Deepening the draft or increasing the submerged depth of segments 3 will further reduce the response of platform 1. FIG. 15 compares the heave response of a typical semi-submersible (Curve A) with the improved response of platform 1 (Curve B). The heave response or RAO (Y-axis) is the ratio of the heave of the vessel divided by the amplitude of the wave in the seaway shown as a function of wave period. The responses are shown only for the range of wave period of concern for production operations.

FIG. 16 shows the generally beneficial effects on heave response achieved by increasing the draft of platform unit 1. FIG. 16 shows the analytically predicted values of heave response (RAO) plotted as a function of wave period for the geometry of platform 1. Curve A is the heave response of unit 1 operating at submerged drafts, respectively of 140 ft., curve B at 150 ft., curve C at 160 ft., and curve D at 170 ft.

By combining the above two steps of shifting the curves in FIG. 14 and of adjusting the draft in FIG. 16, a minimum response will be achieved within the given design constraints.

The maximum heave or displacement in the vertical direction due to a 50 ft wave for a vessel having the motion characteristics of curve A (RAO=0.4), as shown in FIG. 15, would be 0.450=20 ft. for a platform 1 as described herein, the heave is significantly reduced and would be less than 5 ft. (RAO<0.1).

THEORETICAL CONSIDERATIONS REGARDING PLATFORM'S RESPONSE

FIG. 11(a) dipicts a column-lower hull segment of platform 1. From FIG. 11(b) an equation of uncoupled heave motion may be derived as:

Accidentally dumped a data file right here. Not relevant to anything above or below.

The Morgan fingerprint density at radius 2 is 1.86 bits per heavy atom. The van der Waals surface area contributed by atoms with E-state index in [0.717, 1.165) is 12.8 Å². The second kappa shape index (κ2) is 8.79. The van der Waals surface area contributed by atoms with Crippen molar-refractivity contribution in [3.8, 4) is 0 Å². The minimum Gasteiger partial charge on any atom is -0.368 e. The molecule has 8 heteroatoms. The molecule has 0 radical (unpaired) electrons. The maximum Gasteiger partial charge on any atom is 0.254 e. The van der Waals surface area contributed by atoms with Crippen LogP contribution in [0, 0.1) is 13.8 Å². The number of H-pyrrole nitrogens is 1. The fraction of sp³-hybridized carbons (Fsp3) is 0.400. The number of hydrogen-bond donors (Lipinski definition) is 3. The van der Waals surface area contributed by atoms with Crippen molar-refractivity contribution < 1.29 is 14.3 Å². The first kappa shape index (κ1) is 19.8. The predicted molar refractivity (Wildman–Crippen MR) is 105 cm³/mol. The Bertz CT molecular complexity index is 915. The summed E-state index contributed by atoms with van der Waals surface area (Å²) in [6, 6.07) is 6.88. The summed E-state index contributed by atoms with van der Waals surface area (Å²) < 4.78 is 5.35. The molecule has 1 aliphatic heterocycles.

(M+ΔM)y+cy+Kb y=F(t)                            (1)

Where

M=mass of the segment

M=added mass of the segment

Kb =buoyancy spring constant

y=heave acceleration

y=yo cos(wt+a), heave motion

y=heave velocity

yo =heave amplitude

c=damping coefficient

w=2π/T

T=wave period

a=phase angle

t=time, seconds

F(t)=excitation force for heave

The buoyancy spring constant Kb is a function of water plane area 60 provided by surface piercing of column 5.

Kb =γAc                                    (2)

where α is the gravity of salt water and Ac is water plane area 60 of the column.

The heave excitation force F(t) consists of forces acting on column 5 and lower hull segment 3 due to a wave passing by the segment. This force may be described as:

F(t)=Fc +Fh                                      (3)

where

Fc is a force on column 5 and Fh is a force on segment 3.

FIG. 12 shows a simplified illustration of equation (3) under the crest (FIG. 12b) and trough (FIG. 12a) positions of a wave profile 52.

The column force Fc is a buoyant force due to the change in elevation of water surface on column 5 as the wave passes by platform 1. Thus,

Fc =γAc Aw e-kd cos(kx-wt)       (4)

where

d=draft of platform 1

Aw =wave amplitude

k=4π2 /gT2 =1.225/T2

g=gravitational acceleration

x=position of wave crest with respect to the vertical center line of unit 1.

Since the cosine term in equation (4) becomes 1 under crest and -1 under trough, equations (4a) and (4b) can be written for column force Fc under the crest and trough, respectively: